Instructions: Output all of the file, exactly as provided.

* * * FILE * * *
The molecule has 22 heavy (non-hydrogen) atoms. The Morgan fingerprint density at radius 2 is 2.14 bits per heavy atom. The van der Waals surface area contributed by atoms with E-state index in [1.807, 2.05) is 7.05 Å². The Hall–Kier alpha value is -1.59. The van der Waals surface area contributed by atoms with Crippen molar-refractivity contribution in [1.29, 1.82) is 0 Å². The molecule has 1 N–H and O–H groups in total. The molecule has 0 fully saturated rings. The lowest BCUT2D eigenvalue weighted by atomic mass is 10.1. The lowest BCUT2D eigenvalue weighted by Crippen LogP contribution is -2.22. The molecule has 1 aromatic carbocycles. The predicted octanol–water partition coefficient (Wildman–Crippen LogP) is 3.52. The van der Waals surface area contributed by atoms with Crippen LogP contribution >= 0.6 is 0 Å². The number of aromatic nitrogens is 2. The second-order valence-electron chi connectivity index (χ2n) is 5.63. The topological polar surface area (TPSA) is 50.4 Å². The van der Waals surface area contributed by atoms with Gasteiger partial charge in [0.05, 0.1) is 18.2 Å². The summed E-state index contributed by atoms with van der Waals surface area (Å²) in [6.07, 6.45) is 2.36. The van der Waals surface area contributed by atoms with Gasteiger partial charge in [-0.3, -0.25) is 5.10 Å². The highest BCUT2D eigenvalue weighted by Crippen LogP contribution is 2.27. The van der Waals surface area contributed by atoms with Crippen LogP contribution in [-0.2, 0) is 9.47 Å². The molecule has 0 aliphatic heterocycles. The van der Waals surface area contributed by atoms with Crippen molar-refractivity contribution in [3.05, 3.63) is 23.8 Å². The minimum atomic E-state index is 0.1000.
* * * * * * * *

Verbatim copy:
The molecule has 22 heavy (non-hydrogen) atoms. The Morgan fingerprint density at radius 2 is 2.14 bits per heavy atom. The van der Waals surface area contributed by atoms with E-state index in [1.807, 2.05) is 7.05 Å². The Hall–Kier alpha value is -1.59. The van der Waals surface area contributed by atoms with Crippen molar-refractivity contribution in [1.29, 1.82) is 0 Å². The molecule has 1 N–H and O–H groups in total. The molecule has 0 fully saturated rings. The lowest BCUT2D eigenvalue weighted by atomic mass is 10.1. The lowest BCUT2D eigenvalue weighted by Crippen LogP contribution is -2.22. The molecule has 1 aromatic carbocycles. The predicted octanol–water partition coefficient (Wildman–Crippen LogP) is 3.52. The van der Waals surface area contributed by atoms with Crippen LogP contribution >= 0.6 is 0 Å². The number of aromatic nitrogens is 2. The second-order valence-electron chi connectivity index (χ2n) is 5.63. The topological polar surface area (TPSA) is 50.4 Å². The van der Waals surface area contributed by atoms with Gasteiger partial charge in [0.05, 0.1) is 18.2 Å². The summed E-state index contributed by atoms with van der Waals surface area (Å²) in [6.07, 6.45) is 2.36. The van der Waals surface area contributed by atoms with Gasteiger partial charge in [-0.3, -0.25) is 5.10 Å². The highest BCUT2D eigenvalue weighted by Crippen LogP contribution is 2.27. The van der Waals surface area contributed by atoms with Crippen LogP contribution in [-0.2, 0) is 9.47 Å². The molecule has 0 aliphatic heterocycles. The van der Waals surface area contributed by atoms with Crippen molar-refractivity contribution in [3.05, 3.63) is 23.8 Å². The minimum atomic E-state index is 0.1000.